Bognor House Day Nursery

What is this page?

We are, a schools information website. This page is one of our school directory pages. This is not the website of Bognor House Day Nursery.

What is Locrating?

Locrating is the UK's most popular and trusted school guide; it allows you to view inspection reports, admissions data, exam results, catchment areas, league tables, school reviews, neighbourhood information, carry out school comparisons and much more. Below is some useful summary information regarding Bognor House Day Nursery.

To see all our data you need to click the blue button at the bottom of this page to view Bognor House Day Nursery on our interactive map.

About Bognor House Day Nursery

Name Bognor House Day Nursery
Ofsted Inspections
Address Bognor House, 114 Old Church Road, CLEVEDON, Avon, BS21 7XP
Phase Childcare on Non-Domestic Premises
Gender Mixed
Local Authority NorthSomerset
Highlights from Latest Inspection

What is it like to attend this early years setting?

The provision is good

Children eagerly arrive at the nursery. Staff greet them warmly and quickly support them to settle in, helping children feel welcome, safe and happy. Children have strong bonds with their key person and other staff working with them.

Parents are very complementary about the staff team. They highly value the staff's kindness, energy and passion for the work that they do. Staff think through the curriculum carefully to offer interesting activities closely based on children's age, learning needs and interests.

These motivate children well. Children relish the sensory opportunities available. They show curiosity and attitudes, confidently select items and try out new things.

They imaginatively make items such as doughnuts with oats and water. Staff adapt activities well to follow children's interests and extend their learning effectively. Older children create clothing for toy dinosaurs with play dough.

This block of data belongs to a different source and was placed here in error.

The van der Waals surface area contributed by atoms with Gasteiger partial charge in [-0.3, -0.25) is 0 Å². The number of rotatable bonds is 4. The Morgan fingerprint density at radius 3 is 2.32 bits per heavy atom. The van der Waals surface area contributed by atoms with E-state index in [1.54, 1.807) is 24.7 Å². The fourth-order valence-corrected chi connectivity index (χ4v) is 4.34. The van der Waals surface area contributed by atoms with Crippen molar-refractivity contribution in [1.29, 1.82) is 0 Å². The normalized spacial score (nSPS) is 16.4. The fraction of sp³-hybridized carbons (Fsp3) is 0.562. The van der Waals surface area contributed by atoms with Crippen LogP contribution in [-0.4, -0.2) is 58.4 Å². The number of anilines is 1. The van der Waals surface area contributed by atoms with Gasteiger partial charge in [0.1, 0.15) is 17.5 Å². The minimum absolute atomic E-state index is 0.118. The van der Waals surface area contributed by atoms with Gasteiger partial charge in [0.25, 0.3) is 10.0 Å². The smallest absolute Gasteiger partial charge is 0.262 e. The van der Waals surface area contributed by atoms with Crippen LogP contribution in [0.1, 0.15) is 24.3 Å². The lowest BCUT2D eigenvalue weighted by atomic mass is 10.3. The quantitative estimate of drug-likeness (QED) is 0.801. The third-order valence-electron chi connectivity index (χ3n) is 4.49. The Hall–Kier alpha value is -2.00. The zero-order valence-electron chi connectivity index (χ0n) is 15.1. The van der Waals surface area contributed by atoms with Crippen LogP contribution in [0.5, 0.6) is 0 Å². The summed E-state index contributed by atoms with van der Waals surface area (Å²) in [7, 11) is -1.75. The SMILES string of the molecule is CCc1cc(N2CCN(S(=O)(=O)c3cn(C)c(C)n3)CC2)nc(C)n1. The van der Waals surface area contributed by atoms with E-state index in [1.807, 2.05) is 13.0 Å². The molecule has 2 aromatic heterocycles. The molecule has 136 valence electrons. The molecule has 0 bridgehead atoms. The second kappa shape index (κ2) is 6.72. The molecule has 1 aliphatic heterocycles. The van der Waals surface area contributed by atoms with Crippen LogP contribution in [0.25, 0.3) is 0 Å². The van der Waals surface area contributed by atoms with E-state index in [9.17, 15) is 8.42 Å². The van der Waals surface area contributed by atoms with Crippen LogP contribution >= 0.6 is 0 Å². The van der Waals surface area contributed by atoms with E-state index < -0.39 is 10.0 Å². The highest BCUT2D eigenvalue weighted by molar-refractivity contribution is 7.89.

They use scissors to snip the dough and extend their vocabulary, learning words such as 'clammy' as they make a scarf for their dinosaur on a hot day. Children build towers with large bricks and staff encourage their mathematical language as they build it higher and higher. Children make good progress and are well prepared for their move on to school.

What does the early years setting do well and what does it need to do better?

Key persons form their curriculum from regular observations of children, charting their development and progress closely. They act promptly if they identify gaps in children's learning, putting in place targets and support.Children develop their independence skills and sense of responsibility well.

They take an active part in mealtimes. Even the youngest children serve their food and pour their drinks with minimal help. Children clear away their things, conscientiously scraping their plates.

They are keen to do things for themselves and are proud of their achievements.Managers and staff have good relationships with parents. They share information with them in various ways.

Key persons have discussions and meetings with parents. The nursery holds social events and works to ensure that there is a good community atmosphere. Parents enjoy seeing children's achievements on the nursery's online system.